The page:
• Burlington Accessibility Advisory Committee
  • Burlington’s Best Awards Committee (formerly the Burlington Civic Recognition Committee)
  • Committee of Adjustment
  • Burlington Cycling Advisory Committee
  • Burlington Inclusivity Advisory Committee
  • Burlington Mundialization Committee
  • Burlington Public Library Board
  • Burlington Sustainable Development Advisory Committee
  • Heritage Burlington Advisory Committee
  • Burlington Seniors’ Advisory Committee
  • Festivals and Events – Canada Day and Christmas Parade Committee
  • Museums of Burlington Board and Doors Open Volunteer Organizing Committee
  • ChAT – Community Engagement Charter Action Team
  • Burlington Downtown Parking Advisory Committee

I would like to thank all the volunteer members of our committees and boards – past, present and future. You invest every day in making Burlington a better place to live, work and play.

 

Province of Ontario approves ODRAP Application for City of Burlington

I am so pleased to share that earlier this week the Province approved the application by the City of Burlington for the Ontario Disaster Relief Assistance Program, with a commitment of up to $3 million dollars, matching 2 to 1 the monies raised locally.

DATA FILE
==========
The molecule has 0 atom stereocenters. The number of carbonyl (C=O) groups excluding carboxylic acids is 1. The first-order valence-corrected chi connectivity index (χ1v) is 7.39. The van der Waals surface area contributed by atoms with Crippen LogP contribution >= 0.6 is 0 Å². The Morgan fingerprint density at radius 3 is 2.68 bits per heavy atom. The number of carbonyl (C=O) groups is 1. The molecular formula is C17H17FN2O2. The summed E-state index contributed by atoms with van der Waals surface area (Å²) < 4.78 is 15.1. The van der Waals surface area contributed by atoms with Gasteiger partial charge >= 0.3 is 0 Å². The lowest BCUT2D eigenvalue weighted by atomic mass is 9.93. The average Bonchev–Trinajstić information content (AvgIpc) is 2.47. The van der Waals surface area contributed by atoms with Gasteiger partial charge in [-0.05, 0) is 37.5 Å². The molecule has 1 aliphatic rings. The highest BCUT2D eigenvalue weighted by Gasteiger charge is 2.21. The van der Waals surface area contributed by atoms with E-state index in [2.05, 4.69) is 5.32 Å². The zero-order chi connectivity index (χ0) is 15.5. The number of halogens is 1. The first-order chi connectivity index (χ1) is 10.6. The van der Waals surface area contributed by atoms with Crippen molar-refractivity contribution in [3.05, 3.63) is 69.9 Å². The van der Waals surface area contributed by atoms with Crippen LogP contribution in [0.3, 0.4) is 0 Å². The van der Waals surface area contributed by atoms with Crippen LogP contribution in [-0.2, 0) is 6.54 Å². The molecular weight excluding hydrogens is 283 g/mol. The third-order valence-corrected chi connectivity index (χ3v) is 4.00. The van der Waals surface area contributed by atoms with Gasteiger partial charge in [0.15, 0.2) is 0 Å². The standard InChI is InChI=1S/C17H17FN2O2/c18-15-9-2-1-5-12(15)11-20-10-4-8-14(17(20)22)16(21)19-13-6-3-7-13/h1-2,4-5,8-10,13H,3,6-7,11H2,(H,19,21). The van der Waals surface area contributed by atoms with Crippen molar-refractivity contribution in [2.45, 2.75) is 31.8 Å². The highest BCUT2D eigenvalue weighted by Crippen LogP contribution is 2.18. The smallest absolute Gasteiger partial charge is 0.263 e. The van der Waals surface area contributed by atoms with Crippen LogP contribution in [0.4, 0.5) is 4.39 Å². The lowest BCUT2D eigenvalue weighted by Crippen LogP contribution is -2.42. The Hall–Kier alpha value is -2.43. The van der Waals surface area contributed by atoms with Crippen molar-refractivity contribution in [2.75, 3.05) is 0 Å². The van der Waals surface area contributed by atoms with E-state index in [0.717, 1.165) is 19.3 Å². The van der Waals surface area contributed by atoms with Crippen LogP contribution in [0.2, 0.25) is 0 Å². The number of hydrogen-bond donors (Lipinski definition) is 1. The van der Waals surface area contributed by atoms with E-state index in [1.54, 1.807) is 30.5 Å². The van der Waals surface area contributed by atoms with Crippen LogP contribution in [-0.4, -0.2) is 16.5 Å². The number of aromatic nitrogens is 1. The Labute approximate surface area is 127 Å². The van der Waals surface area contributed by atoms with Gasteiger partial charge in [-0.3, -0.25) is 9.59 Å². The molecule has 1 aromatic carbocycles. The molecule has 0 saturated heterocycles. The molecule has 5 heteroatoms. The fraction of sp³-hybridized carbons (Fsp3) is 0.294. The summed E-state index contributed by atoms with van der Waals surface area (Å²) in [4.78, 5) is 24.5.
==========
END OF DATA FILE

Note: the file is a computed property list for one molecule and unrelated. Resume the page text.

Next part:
On hand for the announcement Monday at City Hall, were Burlington MPP Eleanor McMahon and Halton MPP Indira Naidoo-Harris, along with Chair Gary Carr, Colleen Mulholland from the Burlington Community Foundation and Ron Foxcroft, Chair of the Burlington Community Foundation Disaster Relief Committee.

flood-relief-bannerOn behalf of Council, I offer my thanks to everyone who committed their time and energy into supporting Burlington’s residents, working tirelessly to advocate for our community and fundraise for those whose lives have been dramatically impacted by the floods.

There were many media outlets present at the announcement. Please click on the links below for additional coverage of this story.

The local fundraising campaign ends on November 14th through the Burlington Community Foundation. The applications for losses and damages will continue to be accepted by the Burlington Community Foundation until December 15th. Anyone who wishes to file for funding relief is encouraged to do so as soon as possible.

Finally, I would like to thank the community for their resilience, patience and their support of one another; from neighbourhood fundraisers, to businesses who held special events, to our service organizations and corporations for their donations, and to the individuals who have contributed in many ways. Burlington is a city with a big heart.

Announcement Media Coverage